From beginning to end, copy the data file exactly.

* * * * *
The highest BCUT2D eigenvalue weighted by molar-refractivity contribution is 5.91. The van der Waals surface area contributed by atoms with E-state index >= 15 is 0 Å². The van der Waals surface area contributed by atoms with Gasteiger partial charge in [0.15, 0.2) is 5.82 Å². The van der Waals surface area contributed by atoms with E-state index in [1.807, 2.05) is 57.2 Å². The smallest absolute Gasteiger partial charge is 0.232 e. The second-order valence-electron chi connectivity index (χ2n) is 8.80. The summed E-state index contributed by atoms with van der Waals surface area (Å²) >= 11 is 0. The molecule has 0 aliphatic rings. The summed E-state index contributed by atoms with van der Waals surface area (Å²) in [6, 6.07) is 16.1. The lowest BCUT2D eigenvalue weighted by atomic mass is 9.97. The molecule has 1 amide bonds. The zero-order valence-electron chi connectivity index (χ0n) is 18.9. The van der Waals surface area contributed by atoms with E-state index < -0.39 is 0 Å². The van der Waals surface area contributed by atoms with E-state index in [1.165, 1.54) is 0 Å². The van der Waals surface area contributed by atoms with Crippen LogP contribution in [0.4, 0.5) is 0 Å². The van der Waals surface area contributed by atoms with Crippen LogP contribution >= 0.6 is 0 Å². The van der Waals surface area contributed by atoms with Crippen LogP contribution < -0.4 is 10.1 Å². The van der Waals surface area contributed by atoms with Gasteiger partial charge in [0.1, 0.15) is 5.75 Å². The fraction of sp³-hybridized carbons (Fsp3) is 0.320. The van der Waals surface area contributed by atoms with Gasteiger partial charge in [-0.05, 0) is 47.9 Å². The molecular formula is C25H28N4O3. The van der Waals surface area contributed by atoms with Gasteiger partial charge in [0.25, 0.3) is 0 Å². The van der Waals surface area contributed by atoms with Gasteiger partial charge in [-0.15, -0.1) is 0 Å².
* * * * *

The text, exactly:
The highest BCUT2D eigenvalue weighted by molar-refractivity contribution is 5.91. The van der Waals surface area contributed by atoms with E-state index >= 15 is 0 Å². The van der Waals surface area contributed by atoms with Gasteiger partial charge in [0.15, 0.2) is 5.82 Å². The van der Waals surface area contributed by atoms with E-state index in [1.807, 2.05) is 57.2 Å². The smallest absolute Gasteiger partial charge is 0.232 e. The second-order valence-electron chi connectivity index (χ2n) is 8.80. The summed E-state index contributed by atoms with van der Waals surface area (Å²) >= 11 is 0. The molecule has 0 aliphatic rings. The summed E-state index contributed by atoms with van der Waals surface area (Å²) in [6, 6.07) is 16.1. The lowest BCUT2D eigenvalue weighted by atomic mass is 9.97. The molecule has 1 amide bonds. The zero-order valence-electron chi connectivity index (χ0n) is 18.9. The van der Waals surface area contributed by atoms with E-state index < -0.39 is 0 Å². The van der Waals surface area contributed by atoms with E-state index in [1.165, 1.54) is 0 Å². The van der Waals surface area contributed by atoms with Crippen LogP contribution in [0.4, 0.5) is 0 Å². The van der Waals surface area contributed by atoms with Crippen LogP contribution >= 0.6 is 0 Å². The van der Waals surface area contributed by atoms with Crippen LogP contribution < -0.4 is 10.1 Å². The van der Waals surface area contributed by atoms with Gasteiger partial charge in [0.1, 0.15) is 5.75 Å². The fraction of sp³-hybridized carbons (Fsp3) is 0.320. The van der Waals surface area contributed by atoms with Gasteiger partial charge in [-0.05, 0) is 47.9 Å². The molecular formula is C25H28N4O3. The van der Waals surface area contributed by atoms with Gasteiger partial charge in [0.25, 0.3) is 0 Å². The van der Waals surface area contributed by atoms with Gasteiger partial charge in [-0.15, -0.1) is 0 Å².